They applied the “Page 99 Test” to their new book, Bending Science: How Special Interests Corrupt Public Health Research, and reported the following:
In a 400 page book teeming with reports of the misappropriation of science by corporations, attorneys, interest groups, and even the federal government, it is not terribly surprising to find that page 99 cuts right to the center of one of the more expanded illustrations of these battles over regulatory research. Unlike many of the other examples in the book, however, the account on page 99 is both more familiar (the scientist’s travails formed the basis for John le Carre’s book, The Constant Gardener) and also more complex than most of its companions in this and other chapters.Read an excerpt from Bending Science, and learn more about the book and its authors at the Harvard University Press website and the book's University of Texas School of Law website.
Here, the researcher – Dr. Olivieri – discovers that a drug used to treat a terrible childrens’ disease, thalassemia, may not be effective. When she communicates the preliminary results to some of her patients, the drug company sponsoring the research pulls their funding and threatens to sue her. After publishing additional preliminary research that suggests that the drug might also be causing liver scarring in patients, Olivieri is dismissed as “nuts” by some scientists and revered as a hero by others.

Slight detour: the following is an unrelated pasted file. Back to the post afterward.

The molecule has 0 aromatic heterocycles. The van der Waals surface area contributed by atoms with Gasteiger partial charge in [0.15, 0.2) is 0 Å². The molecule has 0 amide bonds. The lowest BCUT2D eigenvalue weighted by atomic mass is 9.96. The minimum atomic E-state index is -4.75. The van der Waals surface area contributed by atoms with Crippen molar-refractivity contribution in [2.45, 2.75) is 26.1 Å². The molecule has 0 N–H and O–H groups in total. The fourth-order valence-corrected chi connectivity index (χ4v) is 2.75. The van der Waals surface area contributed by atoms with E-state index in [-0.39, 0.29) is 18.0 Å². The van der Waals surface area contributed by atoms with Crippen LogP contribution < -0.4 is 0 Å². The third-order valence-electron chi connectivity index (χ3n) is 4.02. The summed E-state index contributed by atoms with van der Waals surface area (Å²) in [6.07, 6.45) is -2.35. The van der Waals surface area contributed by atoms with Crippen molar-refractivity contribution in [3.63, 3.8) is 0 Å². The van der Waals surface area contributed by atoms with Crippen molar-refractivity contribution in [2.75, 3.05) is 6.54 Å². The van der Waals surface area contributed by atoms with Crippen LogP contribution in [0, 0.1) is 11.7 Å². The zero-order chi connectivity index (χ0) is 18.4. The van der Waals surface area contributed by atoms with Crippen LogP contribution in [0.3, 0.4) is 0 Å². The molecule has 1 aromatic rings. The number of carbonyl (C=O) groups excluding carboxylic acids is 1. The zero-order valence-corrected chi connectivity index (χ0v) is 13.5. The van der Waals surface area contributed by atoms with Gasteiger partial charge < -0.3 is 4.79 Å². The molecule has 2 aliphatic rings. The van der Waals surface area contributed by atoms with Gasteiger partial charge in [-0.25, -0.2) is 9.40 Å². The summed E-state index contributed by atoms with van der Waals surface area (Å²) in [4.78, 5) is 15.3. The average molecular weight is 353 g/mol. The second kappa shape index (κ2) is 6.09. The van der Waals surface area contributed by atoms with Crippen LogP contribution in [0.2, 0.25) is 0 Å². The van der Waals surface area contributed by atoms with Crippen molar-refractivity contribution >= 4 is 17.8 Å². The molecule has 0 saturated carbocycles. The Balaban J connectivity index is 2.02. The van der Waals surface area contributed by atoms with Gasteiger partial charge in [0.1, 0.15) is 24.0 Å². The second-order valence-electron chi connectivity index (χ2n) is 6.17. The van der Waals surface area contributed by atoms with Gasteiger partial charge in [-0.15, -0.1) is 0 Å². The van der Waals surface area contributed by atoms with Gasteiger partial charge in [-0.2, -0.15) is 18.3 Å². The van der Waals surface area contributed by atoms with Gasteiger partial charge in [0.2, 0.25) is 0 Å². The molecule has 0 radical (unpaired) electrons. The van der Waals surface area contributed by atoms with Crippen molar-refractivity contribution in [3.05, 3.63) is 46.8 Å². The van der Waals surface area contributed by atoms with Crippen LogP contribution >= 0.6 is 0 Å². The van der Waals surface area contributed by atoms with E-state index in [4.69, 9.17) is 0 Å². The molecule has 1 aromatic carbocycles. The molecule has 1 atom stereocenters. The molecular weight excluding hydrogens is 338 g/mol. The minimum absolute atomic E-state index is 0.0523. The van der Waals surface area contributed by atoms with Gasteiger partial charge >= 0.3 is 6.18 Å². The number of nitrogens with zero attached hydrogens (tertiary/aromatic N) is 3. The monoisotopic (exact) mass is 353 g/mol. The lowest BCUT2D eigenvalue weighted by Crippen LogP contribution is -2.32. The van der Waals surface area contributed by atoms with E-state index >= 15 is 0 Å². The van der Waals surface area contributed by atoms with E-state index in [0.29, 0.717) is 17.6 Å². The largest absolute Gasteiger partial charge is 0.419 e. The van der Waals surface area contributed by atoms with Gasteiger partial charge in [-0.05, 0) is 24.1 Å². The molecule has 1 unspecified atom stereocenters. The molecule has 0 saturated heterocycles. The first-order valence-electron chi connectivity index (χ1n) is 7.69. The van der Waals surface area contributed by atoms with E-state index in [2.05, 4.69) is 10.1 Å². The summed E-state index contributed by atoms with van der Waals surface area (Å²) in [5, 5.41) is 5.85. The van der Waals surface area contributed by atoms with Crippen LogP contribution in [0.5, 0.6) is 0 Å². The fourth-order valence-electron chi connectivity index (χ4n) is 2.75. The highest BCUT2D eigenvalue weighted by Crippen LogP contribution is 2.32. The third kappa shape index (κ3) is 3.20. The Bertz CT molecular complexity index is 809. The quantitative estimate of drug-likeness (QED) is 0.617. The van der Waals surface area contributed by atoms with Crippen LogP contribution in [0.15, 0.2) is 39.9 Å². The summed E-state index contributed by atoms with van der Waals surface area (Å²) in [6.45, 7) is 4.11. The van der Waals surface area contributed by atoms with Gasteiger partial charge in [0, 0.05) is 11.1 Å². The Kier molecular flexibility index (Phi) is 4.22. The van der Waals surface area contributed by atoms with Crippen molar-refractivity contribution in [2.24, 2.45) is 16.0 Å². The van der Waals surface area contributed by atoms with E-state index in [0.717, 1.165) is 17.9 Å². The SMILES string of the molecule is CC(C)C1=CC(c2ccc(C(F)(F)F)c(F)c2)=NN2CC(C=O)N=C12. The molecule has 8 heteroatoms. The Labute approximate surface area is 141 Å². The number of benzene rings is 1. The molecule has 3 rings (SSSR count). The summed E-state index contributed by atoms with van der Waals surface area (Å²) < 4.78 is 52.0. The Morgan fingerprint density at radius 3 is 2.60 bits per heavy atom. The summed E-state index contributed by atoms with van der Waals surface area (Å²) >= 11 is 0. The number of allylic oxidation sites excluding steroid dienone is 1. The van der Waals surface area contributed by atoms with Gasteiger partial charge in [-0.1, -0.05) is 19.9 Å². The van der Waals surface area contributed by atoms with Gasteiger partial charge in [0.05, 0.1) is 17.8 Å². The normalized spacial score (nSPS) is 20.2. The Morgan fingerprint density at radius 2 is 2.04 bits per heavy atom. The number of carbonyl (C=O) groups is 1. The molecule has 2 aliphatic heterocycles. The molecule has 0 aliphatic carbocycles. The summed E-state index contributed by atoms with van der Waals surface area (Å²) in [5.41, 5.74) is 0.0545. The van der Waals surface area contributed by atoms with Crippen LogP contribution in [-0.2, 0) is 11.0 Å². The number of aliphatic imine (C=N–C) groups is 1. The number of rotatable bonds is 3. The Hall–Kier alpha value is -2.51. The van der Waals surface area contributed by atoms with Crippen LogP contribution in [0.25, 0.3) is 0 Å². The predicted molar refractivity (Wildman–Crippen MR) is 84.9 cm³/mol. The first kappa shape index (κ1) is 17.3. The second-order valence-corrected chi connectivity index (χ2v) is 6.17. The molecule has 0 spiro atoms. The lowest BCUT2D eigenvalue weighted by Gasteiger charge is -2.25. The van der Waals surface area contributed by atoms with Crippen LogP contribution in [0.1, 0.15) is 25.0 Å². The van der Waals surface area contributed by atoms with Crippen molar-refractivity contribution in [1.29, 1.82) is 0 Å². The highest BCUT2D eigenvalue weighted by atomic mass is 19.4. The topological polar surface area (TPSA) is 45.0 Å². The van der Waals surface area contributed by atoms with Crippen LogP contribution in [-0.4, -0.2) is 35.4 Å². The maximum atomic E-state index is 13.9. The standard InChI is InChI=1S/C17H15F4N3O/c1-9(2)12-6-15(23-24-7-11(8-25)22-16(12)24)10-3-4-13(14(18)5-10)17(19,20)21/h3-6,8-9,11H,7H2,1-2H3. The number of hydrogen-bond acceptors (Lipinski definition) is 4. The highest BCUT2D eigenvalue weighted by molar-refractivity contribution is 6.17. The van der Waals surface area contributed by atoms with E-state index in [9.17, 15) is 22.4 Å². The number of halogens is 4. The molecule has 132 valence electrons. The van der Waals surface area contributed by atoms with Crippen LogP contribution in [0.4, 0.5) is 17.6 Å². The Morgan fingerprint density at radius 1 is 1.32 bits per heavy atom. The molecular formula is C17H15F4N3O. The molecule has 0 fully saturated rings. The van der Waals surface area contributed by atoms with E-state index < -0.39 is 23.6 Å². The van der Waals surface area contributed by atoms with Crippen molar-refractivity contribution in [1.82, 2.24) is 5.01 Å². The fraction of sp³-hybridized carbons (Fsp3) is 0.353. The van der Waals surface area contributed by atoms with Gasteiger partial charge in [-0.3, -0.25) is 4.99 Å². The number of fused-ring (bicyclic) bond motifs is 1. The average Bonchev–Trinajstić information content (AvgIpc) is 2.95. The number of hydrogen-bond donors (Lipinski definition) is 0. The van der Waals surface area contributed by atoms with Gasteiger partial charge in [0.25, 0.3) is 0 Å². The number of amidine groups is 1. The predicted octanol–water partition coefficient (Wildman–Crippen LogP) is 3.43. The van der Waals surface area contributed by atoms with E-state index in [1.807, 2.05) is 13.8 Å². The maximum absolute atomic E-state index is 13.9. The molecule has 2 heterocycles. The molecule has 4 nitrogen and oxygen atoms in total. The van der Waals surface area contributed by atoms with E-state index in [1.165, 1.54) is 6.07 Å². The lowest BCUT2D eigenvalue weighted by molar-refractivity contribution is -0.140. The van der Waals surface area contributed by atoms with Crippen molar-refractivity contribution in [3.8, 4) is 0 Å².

Ultimately, Dr. Olivieri’s story reveals the power that the sponsors can have over research, the contentious nature of applied regulatory research, and the high stakes involved for scientists who decide they “will not be bullied” and proceed to conduct research that is unwelcome by sponsors. But, unlike some other examples of regulatory science, this story doesn’t have a clear ending. Dr. Olivieri feels victimized and is certain that the drug makes patients worse off. However, the truth about the drug remains shrouded in mystery to this day, even while doctors in twenty-five countries prescribe it (the drug is not approved for use in the U.S. or Canada).
A reader that continues past page 99 will find that the Olivieri case is only the tip of the iceberg. The types of pressures – both legal and economic – that sponsors and others place on research used for regulation are immense and surely have an impact on the types of scientific findings that emerge, as well as on the researchers themselves. Yet, these problems that afflict regulatory research are not necessarily intractable. The last three chapters of Bending Science offer a range of proposals for legal reform, building in part on the approaches developed informally from within the scientific community. These reforms are only a start, but at least they will limit the role that sponsors can play in controlling regulatory research and should help bring respected scientists to the government table to assist regulators in sorting out reliable studies from the rest.